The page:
The DMCB asked Jim about the outlook for traditional old fashioned nurse based, ‘telephonic’ disease management. He replied that while the industry is morphing, their programs will always include a ‘telephonic base.’ Since States typically have tens of thousands of beneficiaries that are eligible for care management, there is no escaping the industrial level efficiency supported by a ‘remote’ telephonic outreach. McKesson is working to make its telephonic care programs better while simultaneously pairing them up with additional community-based, provider-‘embedded nurses’ who in turn become part of the local health care teams (or, if teaming is absent, catalyze its creation). In fact, Jim suspects more and more RFPs are headed in that direction.
DMCB comment: it’s one thing for advocates of the Patient Centered Medical Home to talk teaming, it’s another thing to have a nurse parachute in and make it happen.
The DMCB next asked what explains the disconnect between skeptical public policy and the persistence of State DM programs? Are buyers smarter? Using different metrics? Jim thought that because the States have been doing this for a long time, their measurement methodologies have become more established and that there is often a high degree of mutual accountability. Jim felt Medicaid purchasers are smarter, savvier, more experienced and know how to navigate DM’s clinical and financial outcomes. What’s more, States also are very willing to share insights with each other via learning collaboratives, various formal meetings and other informal communication channels.
DMCB comment: It remains to be seen whether the architects of national health care reform will tap into this knowledge base.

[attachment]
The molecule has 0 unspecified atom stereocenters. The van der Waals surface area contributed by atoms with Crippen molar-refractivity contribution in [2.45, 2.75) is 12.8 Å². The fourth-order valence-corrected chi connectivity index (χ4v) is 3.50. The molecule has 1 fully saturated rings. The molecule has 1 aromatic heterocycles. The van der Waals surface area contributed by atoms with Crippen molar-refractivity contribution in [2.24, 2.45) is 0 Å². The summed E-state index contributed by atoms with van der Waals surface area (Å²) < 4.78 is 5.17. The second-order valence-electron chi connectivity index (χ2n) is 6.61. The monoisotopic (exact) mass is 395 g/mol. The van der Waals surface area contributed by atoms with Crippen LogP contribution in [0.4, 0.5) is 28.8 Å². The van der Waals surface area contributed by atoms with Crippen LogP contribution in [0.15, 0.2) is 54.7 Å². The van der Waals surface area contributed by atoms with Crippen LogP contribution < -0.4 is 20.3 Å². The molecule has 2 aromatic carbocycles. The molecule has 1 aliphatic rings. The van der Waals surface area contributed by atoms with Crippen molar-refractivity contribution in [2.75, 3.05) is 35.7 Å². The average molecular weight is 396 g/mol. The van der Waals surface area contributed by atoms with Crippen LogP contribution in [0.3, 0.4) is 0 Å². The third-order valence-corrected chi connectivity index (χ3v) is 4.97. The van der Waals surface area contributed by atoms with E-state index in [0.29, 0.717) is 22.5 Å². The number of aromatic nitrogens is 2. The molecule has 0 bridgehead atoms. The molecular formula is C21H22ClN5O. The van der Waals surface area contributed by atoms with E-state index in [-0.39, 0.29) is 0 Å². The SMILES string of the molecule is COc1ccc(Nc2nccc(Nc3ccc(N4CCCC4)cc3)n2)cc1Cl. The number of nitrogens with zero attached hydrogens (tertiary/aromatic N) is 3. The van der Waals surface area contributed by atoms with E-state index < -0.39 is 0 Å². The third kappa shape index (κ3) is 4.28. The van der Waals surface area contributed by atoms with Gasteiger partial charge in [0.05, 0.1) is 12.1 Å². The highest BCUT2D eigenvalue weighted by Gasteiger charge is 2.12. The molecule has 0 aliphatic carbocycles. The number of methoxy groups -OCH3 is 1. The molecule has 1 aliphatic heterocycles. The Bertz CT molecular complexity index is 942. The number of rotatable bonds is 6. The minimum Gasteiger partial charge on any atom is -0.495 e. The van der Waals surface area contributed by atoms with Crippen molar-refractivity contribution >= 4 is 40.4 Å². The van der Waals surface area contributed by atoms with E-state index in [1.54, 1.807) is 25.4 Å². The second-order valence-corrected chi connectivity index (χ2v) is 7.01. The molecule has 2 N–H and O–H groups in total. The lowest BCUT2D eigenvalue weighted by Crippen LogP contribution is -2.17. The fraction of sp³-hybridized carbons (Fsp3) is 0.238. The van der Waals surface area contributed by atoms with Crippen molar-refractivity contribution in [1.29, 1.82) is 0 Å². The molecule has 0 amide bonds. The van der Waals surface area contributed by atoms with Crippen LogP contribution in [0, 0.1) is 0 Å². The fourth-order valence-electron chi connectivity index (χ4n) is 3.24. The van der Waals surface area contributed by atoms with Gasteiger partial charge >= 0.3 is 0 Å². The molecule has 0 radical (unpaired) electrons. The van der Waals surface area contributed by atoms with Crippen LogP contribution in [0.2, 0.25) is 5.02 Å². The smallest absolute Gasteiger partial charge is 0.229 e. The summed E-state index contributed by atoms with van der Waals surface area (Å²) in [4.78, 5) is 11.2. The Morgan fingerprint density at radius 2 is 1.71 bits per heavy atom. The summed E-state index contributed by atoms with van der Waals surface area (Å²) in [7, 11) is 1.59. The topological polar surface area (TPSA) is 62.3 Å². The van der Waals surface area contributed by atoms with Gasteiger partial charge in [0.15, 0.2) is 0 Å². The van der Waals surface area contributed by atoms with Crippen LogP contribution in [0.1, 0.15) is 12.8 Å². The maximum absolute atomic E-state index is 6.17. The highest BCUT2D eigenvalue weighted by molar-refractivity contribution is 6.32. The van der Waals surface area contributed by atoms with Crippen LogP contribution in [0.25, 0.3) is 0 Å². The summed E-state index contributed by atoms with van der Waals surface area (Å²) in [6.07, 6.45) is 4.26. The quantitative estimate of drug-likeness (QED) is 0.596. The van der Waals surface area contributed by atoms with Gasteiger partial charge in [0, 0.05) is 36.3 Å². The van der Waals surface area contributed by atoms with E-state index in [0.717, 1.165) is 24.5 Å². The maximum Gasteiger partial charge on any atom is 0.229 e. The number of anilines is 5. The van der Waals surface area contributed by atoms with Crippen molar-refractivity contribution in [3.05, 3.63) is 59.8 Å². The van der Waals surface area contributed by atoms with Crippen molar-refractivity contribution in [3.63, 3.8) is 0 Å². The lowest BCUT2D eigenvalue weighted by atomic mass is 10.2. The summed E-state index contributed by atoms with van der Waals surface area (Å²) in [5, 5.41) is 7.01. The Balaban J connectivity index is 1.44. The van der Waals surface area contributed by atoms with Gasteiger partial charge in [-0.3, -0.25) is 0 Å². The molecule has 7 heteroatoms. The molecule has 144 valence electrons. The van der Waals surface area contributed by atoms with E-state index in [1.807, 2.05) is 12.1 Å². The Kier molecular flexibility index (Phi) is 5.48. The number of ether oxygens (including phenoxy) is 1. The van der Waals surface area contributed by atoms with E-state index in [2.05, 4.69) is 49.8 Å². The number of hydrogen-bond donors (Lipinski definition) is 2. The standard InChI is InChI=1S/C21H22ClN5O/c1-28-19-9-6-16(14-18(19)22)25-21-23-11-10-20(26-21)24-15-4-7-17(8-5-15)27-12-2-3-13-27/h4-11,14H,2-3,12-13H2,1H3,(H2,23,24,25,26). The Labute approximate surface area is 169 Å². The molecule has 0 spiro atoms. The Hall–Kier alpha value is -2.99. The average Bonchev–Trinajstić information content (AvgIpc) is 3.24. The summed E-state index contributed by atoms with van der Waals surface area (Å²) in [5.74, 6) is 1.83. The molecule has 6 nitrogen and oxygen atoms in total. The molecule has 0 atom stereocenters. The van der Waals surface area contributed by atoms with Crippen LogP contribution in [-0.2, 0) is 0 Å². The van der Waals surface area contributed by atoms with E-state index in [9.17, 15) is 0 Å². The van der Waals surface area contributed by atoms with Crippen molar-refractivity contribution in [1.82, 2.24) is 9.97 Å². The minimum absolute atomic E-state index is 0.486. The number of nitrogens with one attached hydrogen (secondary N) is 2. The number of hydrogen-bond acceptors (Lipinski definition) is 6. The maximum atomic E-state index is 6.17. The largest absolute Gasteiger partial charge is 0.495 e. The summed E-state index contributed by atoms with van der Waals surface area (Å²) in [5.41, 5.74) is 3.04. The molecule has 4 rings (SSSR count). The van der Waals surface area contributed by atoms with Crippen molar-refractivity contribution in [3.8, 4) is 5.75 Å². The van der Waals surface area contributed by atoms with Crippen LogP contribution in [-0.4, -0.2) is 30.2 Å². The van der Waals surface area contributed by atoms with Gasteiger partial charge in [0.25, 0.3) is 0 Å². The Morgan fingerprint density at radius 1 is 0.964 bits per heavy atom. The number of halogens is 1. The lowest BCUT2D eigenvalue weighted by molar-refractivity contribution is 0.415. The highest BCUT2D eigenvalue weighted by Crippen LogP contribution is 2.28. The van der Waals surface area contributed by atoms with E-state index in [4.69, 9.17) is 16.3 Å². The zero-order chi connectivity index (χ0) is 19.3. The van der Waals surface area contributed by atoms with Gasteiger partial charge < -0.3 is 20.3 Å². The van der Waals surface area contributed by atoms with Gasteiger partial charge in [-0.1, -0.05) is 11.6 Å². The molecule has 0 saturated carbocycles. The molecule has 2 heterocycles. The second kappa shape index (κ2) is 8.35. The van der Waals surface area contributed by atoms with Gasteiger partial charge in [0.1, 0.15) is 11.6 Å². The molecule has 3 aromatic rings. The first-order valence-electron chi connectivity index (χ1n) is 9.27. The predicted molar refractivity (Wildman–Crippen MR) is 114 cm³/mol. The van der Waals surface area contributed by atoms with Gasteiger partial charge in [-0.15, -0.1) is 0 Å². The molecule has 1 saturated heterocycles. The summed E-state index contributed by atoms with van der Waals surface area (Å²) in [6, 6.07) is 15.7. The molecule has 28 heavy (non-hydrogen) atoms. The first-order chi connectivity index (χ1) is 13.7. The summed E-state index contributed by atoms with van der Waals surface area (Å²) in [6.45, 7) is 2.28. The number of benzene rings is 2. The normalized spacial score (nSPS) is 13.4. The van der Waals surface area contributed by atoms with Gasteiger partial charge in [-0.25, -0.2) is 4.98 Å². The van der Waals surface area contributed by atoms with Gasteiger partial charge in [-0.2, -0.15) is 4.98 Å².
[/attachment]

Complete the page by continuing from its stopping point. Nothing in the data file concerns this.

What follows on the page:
The DMCB also asked about impact of ARRA and the Medicaid supplemental funding on States’ DM programs. Jim replied that since States are having significant budget crises, it’s unlikely that more money will be pumped into new chronic illness, wellness and prevention programs. Rather, the funding will be used to plug budget holes in existing programs. Any money left over may spur investment in programs aimed at controlling the trend in high cost subpopulations. An example may be waiver groups.
The DMCB thinks this is interesting. If the Administration’s economic forecasts turn out to be too rosy, future interest DM programs may be spurred by the pressing need to address uncontrolled costs rather than notions of quality or value.
Finally, the DMCB has about the role ‘risk-based' DM contracting. Jim pointed out that every deal currently has fees that are at risk for both financial and clinical outcomes. This is not going away, but it has stabilized with few contracts having upside gain sharing but most having a floor. In McKesson’s instance, there is enough at risk in most programs that ‘they have our attention.’